We got brought up through these ranks as being good at what we do and going up to the next level. I wasn't necessarily taught to be a leader. However, in order to get a good customer experience from the customer, you need a leader that can effectively and clearly communicate the details of the projects, the idiosyncrasies of the project, the cautions, or the urgencies. So I think the customer's experience really starts with the leader of the team.

Joe White (08:42):
Interesting perspective. I want to ask you a question. I know you attended one of our online workshops last year. It was a supervisor skills workshop. And as part of that experience, you walked from there with an individual action plan, and that really narrowed down something that you were going to follow up on, and something that you were going to go work on for improvement. If you don't mind sharing, what was it?

Jay Green (09:07):
Absolutely. It was pretty simple. A little bit of a background on me is, I grew up on a team. I grew up playing sports. I've always been in a team atmosphere. And I've never really, since that, while working, having a career. And your workshop helped me focus it as, this is just like a team. And I'll use the example of a baseball team. And one of my action plans was to make this team solidify, make it gel. And I'm attempting to do it by, being more personable, sharing myself with each other, and getting down to the personal level with people.

Joe White (09:56):
That's interesting.

Jay Green (09:57):
And it's a dance, it's not an easy thing to do. But it was cool how it's really, there's other conversations that we need to have with our teams that are beyond work. We can talk work. I love to talk work, and my guys love to talk work. But the thing that I'm seeing is if you can take a conversation and shift it to a personal thing or, "What are you guys doing this weekend? What are you doing for the Superbowl?", or stuff like that, you really see the person behind that worker. That person is someone who is very important to you. He's part of your team. And he needs to understand his roles. So as my action plan, I'm making things a little bit more personal. I'm getting to know the guys a little bit more. I'm learning Spanish as quickly as I can because a lot of my guys are Spanish speaking, and I, unfortunately, don't know it that well. So I'm really trying to get on a personal level with each of my team members.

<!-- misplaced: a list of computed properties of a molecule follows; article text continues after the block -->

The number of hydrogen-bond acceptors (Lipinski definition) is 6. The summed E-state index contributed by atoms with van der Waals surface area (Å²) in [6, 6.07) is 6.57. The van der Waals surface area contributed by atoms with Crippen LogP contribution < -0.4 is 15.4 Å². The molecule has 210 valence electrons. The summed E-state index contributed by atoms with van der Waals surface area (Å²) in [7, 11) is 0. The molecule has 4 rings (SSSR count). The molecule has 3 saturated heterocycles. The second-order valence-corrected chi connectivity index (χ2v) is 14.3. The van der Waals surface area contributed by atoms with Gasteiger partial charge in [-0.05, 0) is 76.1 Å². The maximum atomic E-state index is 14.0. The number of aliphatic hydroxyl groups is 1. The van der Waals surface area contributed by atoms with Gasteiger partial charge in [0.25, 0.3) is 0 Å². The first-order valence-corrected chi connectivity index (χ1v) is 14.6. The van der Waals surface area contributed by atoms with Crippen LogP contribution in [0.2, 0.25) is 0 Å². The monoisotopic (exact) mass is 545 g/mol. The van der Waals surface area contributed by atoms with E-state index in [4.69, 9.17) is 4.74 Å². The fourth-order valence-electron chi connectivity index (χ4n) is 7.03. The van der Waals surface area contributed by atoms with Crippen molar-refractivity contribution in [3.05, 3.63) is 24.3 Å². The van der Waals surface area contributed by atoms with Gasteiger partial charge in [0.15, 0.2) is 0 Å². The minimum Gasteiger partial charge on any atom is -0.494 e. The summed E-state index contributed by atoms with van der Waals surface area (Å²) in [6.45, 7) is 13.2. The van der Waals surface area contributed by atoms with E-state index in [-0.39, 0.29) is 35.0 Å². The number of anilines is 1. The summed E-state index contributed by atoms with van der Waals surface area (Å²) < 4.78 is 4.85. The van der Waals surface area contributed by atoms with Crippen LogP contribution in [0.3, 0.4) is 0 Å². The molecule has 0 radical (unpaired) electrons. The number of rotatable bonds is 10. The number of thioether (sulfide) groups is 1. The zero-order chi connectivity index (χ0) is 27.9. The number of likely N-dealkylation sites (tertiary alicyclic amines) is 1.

Joe White (10:58):
I think about, when you and I last talked, you'd shared with me an experience you had with an individual, you had indicated that the employee and his wife were expecting, I believe their first child. And you indicated that it's going to be a girl, and you shared with that individual, you said, "Well look, I have two girls." And I thought that was so powerful, because one of the things we know, and we understand about building that rapport, that comradery, is the importance of finding some common ground. And sometimes it's not easy, especially with generational differences or the backgrounds that we each have. It's not always easy. But I thought that was very powerful.

Jay Green (11:41):
Oh, thanks. I appreciate that, Joe. And yeah, as a father and also as a professional, you have these things that are near and dear to your life, and my life. And he actually walked in with a "girl dad" hat on. It was a sharp-looking hat. And at the time it reminded me of it, and then yeah, I shared some photos of my girls, and then told him what he needs to expect when they had theirs. So yeah, and I'm fortunate to have a great team. I don't know how I ended up with these guys, but they're absolutely fantastic.

Joe White (12:19):
That's incredible. And we each have a need to belong, to have a sense of belonging, and being in a culture where there is that personable, approachable supervisor, manager, one that's willing to really open up about themselves and to be transparent, that's inviting, and it's something I know in my experience I've really had a lot of value in, and I've appreciated that when I've seen that. So I think it can certainly only be of value and benefit to your organization.